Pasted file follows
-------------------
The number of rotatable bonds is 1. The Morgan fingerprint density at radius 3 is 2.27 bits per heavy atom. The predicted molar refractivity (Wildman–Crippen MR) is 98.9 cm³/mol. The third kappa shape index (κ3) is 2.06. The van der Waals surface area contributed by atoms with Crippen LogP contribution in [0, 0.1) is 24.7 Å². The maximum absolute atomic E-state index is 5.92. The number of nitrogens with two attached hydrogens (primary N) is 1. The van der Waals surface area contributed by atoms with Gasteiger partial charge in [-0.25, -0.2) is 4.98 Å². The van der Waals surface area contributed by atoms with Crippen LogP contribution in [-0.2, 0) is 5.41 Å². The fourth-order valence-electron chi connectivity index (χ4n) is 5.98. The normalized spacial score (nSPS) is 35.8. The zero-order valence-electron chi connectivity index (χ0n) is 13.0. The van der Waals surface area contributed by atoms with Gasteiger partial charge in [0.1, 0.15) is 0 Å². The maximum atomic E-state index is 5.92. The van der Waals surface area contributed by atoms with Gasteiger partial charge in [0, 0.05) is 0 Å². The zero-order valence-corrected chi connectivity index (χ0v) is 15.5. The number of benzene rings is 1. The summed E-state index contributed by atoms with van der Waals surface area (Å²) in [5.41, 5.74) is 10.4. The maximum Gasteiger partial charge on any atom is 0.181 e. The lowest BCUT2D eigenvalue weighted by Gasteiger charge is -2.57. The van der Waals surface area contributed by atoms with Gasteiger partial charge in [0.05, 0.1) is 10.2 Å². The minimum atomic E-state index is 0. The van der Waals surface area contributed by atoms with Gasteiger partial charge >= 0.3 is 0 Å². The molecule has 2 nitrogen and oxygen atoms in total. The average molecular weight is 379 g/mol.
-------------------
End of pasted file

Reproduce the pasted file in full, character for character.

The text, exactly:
The number of rotatable bonds is 1. The Morgan fingerprint density at radius 3 is 2.27 bits per heavy atom. The predicted molar refractivity (Wildman–Crippen MR) is 98.9 cm³/mol. The third kappa shape index (κ3) is 2.06. The van der Waals surface area contributed by atoms with Crippen LogP contribution in [0, 0.1) is 24.7 Å². The maximum absolute atomic E-state index is 5.92. The number of nitrogens with two attached hydrogens (primary N) is 1. The van der Waals surface area contributed by atoms with Gasteiger partial charge in [-0.25, -0.2) is 4.98 Å². The van der Waals surface area contributed by atoms with Crippen LogP contribution in [-0.2, 0) is 5.41 Å². The fourth-order valence-electron chi connectivity index (χ4n) is 5.98. The normalized spacial score (nSPS) is 35.8. The zero-order valence-electron chi connectivity index (χ0n) is 13.0. The van der Waals surface area contributed by atoms with Gasteiger partial charge in [0.1, 0.15) is 0 Å². The maximum atomic E-state index is 5.92. The van der Waals surface area contributed by atoms with Gasteiger partial charge in [0, 0.05) is 0 Å². The zero-order valence-corrected chi connectivity index (χ0v) is 15.5. The number of benzene rings is 1. The summed E-state index contributed by atoms with van der Waals surface area (Å²) in [5.41, 5.74) is 10.4. The maximum Gasteiger partial charge on any atom is 0.181 e. The lowest BCUT2D eigenvalue weighted by Gasteiger charge is -2.57. The van der Waals surface area contributed by atoms with Gasteiger partial charge in [0.05, 0.1) is 10.2 Å². The minimum atomic E-state index is 0. The van der Waals surface area contributed by atoms with Gasteiger partial charge >= 0.3 is 0 Å². The molecule has 2 nitrogen and oxygen atoms in total. The average molecular weight is 379 g/mol.